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Why Are Men's Marathon Medals Given At The Closing Ceremony? It's Tradition

At the Olympic Games' closing ceremony in Rio Sunday night, the men's marathon competitors limped over to the podium to receive their medals just a few hours after completing the race. But why are men's marathon medals given at the closing ceremony, rather than immediately after the race? Apparently, it's a tradition that's been in place at the Olympics for a while.

Since the marathon is the last competition at the Olympics, the medal ceremony is pushed up to the closing ceremony. According to USA Today, when the Olympics first began in 1896, all medals were presented on the final day of the Games. Now, the tradition only extends to the final competition at the Olympics — which, during the summer, is the men's marathon.

In a fact sheet, the International Olympic Committee explained:

After the athletes’ parade, a medals ceremony is held. The IOC, with the help of the OCOG, decides which event will have its medals ceremony during the Closing Ceremony (for the Summer Games, it is generally the marathon).

During the winter Olympics, there's the same final medals ceremony during the closing ceremony. However, it traditionally includes the men's 50-kilometer cross-country skiing medals and the women's 30-kilometer cross-country skiing medals.


Apparently, the final medals ceremony is simply part of the Olympics' development over time, and has become tradition over the years. "The protocol and splendour of the Olympic ceremonies, which go hand-in-hand with the celebration of the Games as everyone knows them today, make this event a unique and unforgettable festival," the International Olympic Committee wrote in their closing ceremony explainer. They added:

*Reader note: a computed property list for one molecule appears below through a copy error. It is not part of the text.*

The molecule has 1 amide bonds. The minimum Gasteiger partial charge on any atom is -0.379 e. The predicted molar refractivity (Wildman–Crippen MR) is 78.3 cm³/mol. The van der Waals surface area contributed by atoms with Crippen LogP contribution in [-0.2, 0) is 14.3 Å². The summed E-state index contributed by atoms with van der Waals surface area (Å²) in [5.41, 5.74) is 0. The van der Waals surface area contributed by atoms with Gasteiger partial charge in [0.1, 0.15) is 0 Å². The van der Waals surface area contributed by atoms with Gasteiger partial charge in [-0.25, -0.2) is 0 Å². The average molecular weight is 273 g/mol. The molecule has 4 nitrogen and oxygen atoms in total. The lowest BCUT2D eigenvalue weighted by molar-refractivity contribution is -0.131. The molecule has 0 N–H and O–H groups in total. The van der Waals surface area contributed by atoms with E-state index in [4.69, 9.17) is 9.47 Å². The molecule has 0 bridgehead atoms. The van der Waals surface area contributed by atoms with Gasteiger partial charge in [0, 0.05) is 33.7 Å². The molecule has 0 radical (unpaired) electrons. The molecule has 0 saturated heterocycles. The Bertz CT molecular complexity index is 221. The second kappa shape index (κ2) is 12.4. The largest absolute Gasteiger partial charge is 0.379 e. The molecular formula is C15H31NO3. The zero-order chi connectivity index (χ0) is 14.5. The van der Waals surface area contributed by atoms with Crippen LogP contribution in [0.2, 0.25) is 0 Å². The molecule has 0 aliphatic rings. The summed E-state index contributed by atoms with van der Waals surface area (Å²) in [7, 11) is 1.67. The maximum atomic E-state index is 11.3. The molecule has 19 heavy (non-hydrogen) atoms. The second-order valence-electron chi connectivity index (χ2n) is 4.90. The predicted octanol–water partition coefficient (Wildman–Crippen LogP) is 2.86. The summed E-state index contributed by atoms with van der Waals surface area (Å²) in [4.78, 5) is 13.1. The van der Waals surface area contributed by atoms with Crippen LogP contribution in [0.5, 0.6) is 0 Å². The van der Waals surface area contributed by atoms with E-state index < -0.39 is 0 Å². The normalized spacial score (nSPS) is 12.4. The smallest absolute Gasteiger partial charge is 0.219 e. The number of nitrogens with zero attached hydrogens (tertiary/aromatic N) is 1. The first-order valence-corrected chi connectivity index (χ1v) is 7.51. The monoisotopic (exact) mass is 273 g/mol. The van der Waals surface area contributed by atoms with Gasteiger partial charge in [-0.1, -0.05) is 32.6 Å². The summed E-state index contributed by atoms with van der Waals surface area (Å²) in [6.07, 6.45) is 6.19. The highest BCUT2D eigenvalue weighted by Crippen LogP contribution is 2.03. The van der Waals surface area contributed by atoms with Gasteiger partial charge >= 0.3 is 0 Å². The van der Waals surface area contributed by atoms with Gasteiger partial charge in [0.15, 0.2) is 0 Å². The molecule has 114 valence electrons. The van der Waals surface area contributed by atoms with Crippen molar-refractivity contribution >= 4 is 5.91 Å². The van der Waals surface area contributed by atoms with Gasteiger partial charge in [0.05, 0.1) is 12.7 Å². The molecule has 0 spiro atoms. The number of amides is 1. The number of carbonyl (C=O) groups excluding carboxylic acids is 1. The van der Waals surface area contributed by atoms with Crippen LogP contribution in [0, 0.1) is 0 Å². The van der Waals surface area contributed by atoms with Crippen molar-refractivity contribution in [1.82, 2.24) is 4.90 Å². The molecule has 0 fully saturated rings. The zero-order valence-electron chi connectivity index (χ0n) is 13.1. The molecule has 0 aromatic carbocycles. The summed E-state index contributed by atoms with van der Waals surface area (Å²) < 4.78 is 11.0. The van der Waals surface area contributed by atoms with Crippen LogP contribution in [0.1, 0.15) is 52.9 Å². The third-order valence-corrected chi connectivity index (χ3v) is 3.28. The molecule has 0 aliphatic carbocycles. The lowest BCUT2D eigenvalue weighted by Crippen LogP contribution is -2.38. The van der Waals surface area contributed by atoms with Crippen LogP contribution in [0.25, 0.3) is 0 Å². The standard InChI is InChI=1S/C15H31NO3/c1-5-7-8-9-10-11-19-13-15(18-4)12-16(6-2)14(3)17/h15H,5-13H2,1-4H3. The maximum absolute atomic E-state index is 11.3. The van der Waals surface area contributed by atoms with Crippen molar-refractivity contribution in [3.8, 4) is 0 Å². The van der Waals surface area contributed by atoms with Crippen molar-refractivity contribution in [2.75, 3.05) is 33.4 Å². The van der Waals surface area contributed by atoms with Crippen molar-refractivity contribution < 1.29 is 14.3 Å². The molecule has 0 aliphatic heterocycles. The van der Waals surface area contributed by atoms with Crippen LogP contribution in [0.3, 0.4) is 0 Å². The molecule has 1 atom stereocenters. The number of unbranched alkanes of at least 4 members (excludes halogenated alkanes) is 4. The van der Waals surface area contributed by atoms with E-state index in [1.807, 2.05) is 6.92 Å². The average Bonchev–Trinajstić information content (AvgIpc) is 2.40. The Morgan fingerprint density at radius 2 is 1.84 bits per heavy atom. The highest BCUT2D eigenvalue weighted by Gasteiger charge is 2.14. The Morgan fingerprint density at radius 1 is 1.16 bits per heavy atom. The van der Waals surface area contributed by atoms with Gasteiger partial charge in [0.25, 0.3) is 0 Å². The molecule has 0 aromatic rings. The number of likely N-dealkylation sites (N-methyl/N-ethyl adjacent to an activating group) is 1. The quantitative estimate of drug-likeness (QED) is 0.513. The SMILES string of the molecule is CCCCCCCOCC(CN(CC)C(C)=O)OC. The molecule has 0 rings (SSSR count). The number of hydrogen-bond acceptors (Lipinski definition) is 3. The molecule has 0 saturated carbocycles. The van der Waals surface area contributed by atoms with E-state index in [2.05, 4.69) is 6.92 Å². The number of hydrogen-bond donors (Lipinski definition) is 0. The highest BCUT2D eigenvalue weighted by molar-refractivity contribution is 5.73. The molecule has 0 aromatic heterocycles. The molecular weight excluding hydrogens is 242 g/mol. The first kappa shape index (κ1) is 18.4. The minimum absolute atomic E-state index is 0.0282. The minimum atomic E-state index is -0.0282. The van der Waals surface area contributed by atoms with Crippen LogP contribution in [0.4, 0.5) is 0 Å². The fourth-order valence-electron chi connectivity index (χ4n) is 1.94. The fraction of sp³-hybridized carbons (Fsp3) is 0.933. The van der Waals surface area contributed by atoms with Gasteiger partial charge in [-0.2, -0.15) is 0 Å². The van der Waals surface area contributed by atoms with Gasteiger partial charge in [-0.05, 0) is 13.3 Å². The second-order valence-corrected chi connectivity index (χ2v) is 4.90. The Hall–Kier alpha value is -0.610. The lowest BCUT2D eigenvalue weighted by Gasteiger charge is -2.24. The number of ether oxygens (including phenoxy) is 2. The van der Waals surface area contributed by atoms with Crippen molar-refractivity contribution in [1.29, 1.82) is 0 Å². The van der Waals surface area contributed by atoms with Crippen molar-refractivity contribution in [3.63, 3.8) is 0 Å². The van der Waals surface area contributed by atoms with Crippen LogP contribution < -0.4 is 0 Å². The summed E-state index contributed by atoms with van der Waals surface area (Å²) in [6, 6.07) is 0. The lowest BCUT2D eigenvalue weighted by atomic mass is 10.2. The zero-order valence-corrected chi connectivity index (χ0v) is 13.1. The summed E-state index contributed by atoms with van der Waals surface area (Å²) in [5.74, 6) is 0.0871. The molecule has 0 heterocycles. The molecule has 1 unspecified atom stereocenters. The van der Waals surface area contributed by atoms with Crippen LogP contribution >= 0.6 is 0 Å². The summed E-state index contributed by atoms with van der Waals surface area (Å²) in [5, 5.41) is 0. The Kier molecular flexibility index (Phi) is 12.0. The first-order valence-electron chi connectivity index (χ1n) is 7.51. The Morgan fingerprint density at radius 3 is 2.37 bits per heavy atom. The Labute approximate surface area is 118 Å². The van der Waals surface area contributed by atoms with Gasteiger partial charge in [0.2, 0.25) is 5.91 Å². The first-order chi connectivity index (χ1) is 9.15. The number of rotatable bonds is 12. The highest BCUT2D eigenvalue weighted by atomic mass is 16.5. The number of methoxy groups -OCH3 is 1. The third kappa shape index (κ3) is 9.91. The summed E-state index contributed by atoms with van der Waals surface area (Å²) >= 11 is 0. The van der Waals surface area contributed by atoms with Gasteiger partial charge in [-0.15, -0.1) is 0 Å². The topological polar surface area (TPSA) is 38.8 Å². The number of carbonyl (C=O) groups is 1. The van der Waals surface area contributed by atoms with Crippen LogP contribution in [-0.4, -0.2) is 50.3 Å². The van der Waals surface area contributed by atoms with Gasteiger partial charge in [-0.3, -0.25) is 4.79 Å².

In fact, some of the elements of Olympic protocol that have become a part of today’s traditions were only gradually established over time through a series of adaptations to the ceremonies of early editions of the Games.

Including only the men's marathon at the closing ceremony is probably a throwback to the original Olympic Games, so it makes sense from a traditional standpoint. However, the Olympic Games have come a long way in their gender equality over the years (though they still have much further to go), and it seems like the winter Olympics have managed to display both men and women's medals at the closing ceremony pretty well.

Maybe in Tokyo we'll see women take the podium during the closing ceremony — or maybe both female and male marathoners could take the stage. It'd be a nice touch to help round out the Olympics.